• Swelling of the joints
  • Trouble walking
  • Depression
  • Lethargy

Lungs

  • Coughing
  • Labored breathing
  • Gasping for breath
  • Weight loss
  • Wheezing
  • Coughing up blood
  • Weakness

Stomach

  • Appetite loss
  • Weight loss
  • Vomiting
  • Diarrhea
  • Weakness
  • Vomiting blood

Liver

  • Edema (fluid retention) in abdominal area
  • Jaundice (yellowing of skin and mucous membranes)
  • Vomiting
  • Diarrhea
  • Weakness
  • Sleepiness

Kidneys

  • Edema (fluid retention) in abdominal area
  • Frequent urination gradually changing to lack of urination
  • Abnormal thirst
  • Vomiting
  • Appetite loss
  • Weight loss

Causes of Metastic Neoplasia (Cancer) in Dogs

The cause for cancer has not been definitively found but there are some factors thought to contribute to it's development.

  • Old age
  • Chemical exposure
  • Genetics
  • Environmental influence

Diagnosis of Metastic Neoplasia (Cancer) in Dogs

The sooner you can get a diagnosis by a veterinary professional, the better your dog’s chances of recovery. First, the veterinarian will need to give your pet a thorough examination including height, weight, pulse, oxygen levels, breath sounds, abdominal palpation, pupil reaction time, blood pressure, temperature and respirations. Tell the veterinarian the symptoms you have noticed and if you have given your dog any medication. Necessary laboratory tests include blood counts and serum biochemistry panel to check for abnormal levels of protein, blood cell counts, kidney function, liver panel, glucose level, and a packed cell volume (PCV) to check for dehydration and electrolyte balance.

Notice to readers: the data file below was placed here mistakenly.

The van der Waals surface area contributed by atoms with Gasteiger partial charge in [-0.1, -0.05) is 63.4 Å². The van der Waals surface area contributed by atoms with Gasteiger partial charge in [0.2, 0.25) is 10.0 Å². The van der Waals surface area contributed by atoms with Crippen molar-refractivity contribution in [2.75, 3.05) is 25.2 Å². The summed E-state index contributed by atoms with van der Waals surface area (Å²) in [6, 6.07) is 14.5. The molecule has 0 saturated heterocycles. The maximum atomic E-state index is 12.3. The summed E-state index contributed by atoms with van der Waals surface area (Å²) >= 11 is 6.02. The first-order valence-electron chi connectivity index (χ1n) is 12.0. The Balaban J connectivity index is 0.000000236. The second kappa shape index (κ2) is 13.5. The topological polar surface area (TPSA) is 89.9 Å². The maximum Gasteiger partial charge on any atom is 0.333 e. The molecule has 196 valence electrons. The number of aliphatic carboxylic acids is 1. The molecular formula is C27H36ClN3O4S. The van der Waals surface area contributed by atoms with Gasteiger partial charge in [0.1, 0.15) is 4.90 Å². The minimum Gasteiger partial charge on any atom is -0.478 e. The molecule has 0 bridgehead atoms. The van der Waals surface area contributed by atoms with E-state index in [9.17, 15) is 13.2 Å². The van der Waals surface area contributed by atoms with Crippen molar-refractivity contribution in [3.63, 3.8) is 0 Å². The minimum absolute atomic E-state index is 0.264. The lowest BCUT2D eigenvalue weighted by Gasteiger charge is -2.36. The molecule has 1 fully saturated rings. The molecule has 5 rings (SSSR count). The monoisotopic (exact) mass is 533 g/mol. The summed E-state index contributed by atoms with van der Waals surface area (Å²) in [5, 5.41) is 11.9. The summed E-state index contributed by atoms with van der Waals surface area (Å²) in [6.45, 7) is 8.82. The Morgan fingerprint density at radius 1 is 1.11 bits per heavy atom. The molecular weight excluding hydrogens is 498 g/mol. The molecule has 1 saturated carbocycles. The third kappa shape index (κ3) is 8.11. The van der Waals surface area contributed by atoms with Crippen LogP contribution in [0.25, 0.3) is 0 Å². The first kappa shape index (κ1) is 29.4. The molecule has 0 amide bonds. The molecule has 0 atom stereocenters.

Radiographs (x-rays) of the affected area will be done next to look for the metastatic neoplasms and the primary tumor as well. An MRI, CT scan, and ultrasound are usually done next to get better views of the tumor. Once the neoplasia is found, a biopsy will be taken by fine needle aspiration. The cells found in the neoplasia will be from the primary tumor, so the veterinarian will know exactly where to look.

Treatment of Metastic Neoplasia (Cancer) in Dogs

With any kind of cancer, it is important to attack it aggressively and quickly to be able to either minimize the tumor or get rid of it completely. However, once there is metastatic neoplasia in your pet’s system, the primary tumor would already have to be large and hard to get remove. There are several choices that the veterinarian can suggest, but the best idea is to get a recommendation for a veterinary oncologist because they specialize in metastatic neoplasia. Some of the treatments available are: